Tour professionals know you can load the clubhead with more power at impact if you let it drag behind at the top of the swing. This is why lag is so often talked about as the secret of the pros and touted as the answer for amateur golfers who dream of long, solid shots.
I don’t necessarily agree. I would argue that the truth is far more complex.
When Golf Lag is Bad
Incorporating lag into your golf swing only helps you if you release the lag at the bottom. This is where the emphasis on lag fails a lot of weekend golfers. Amateur players become so determined to create that game-changing angle of lag that they maintain it through impact. Remember, you create that angle by slowing the clubhead. A slower clubhead means less energy to transfer to the ball, and less energy means a shorter ball flight.
The pros put lag into the top of their swing specifically so they can let the lag out at the bottom. By releasing the lag, they create a whip-like motion that kicks extra energy into the clubhead so it’s moving at maximum speed at impact.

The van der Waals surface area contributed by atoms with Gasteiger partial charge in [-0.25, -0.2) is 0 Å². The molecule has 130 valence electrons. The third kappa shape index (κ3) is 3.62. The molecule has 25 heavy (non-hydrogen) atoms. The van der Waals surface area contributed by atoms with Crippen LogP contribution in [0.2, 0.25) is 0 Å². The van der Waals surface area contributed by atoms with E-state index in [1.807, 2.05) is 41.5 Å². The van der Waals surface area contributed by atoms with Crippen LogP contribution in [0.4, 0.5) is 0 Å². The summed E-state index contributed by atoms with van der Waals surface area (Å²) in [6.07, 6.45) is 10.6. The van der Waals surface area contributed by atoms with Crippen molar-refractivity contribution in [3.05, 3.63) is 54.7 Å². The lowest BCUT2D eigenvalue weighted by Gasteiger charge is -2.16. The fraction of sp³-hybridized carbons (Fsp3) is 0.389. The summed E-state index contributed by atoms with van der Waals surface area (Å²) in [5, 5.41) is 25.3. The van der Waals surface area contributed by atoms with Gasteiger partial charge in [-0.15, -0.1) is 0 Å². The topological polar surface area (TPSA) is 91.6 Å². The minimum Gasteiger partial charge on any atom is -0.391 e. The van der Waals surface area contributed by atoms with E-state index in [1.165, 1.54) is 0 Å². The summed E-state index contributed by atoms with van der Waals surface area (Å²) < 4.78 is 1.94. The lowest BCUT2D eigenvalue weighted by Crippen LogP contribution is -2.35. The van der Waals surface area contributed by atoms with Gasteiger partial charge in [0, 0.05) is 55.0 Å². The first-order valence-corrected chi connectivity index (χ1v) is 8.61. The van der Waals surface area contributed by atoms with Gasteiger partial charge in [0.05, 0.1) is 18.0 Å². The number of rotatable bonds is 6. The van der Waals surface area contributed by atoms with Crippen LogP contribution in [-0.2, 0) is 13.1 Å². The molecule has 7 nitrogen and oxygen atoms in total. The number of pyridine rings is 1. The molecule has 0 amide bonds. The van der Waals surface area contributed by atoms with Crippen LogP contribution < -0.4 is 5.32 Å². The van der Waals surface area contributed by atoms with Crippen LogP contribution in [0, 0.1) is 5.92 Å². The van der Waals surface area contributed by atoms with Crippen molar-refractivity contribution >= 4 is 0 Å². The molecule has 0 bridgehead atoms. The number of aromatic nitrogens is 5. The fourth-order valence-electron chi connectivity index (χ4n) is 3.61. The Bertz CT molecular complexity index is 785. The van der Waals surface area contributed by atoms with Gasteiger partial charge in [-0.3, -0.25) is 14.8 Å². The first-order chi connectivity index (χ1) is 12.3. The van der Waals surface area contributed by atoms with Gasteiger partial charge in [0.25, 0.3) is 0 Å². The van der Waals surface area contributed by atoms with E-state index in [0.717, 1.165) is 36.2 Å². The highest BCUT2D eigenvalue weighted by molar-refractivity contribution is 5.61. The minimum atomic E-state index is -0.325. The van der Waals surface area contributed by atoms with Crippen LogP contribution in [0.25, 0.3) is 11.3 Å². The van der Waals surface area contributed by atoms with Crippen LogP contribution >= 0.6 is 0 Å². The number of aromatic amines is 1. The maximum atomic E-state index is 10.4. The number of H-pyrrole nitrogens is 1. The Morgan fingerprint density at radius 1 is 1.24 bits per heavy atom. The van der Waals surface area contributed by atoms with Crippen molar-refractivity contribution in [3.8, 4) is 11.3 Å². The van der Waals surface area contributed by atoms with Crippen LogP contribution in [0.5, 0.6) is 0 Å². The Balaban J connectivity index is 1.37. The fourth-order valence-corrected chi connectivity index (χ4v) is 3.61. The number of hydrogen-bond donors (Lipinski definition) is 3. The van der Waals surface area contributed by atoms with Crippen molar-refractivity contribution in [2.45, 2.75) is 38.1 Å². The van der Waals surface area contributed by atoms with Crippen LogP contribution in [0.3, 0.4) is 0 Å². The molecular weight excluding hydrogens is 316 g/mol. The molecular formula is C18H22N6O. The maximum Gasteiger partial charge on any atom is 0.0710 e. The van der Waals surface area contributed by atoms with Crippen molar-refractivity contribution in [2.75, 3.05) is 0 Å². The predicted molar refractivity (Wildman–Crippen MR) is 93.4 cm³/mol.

Imagine your golf club is speared through the center of a weighted ball. The ball slides along the shaft of your club depending on how you move the club. Think of this ball as energy moving through your golf club. At the top of your swing, gravity slides the ball down towards the handle right?
Then, when you create lag on the transition, that deep angle between the handle and clubhead keeps the ball more or less up at the top of the shaft. If you maintain that angle through impact, the energy will be high up in the club, instead of in the clubhead. However, if you release the lag and zero-out that angle at the bottom of the swing, the ball—the energy—will drop hard into the clubhead for a more powerful impact.
Getting the Feel for Effective Lag
As you have probably realized at this point, mastering lag is about mastering timing. If you don’t release your lag by the moment of impact, you’re likely to hit more toward the heel and see a shorter ball flight. It can be challenging to get the feel for timing, but there is one tool that can really help you.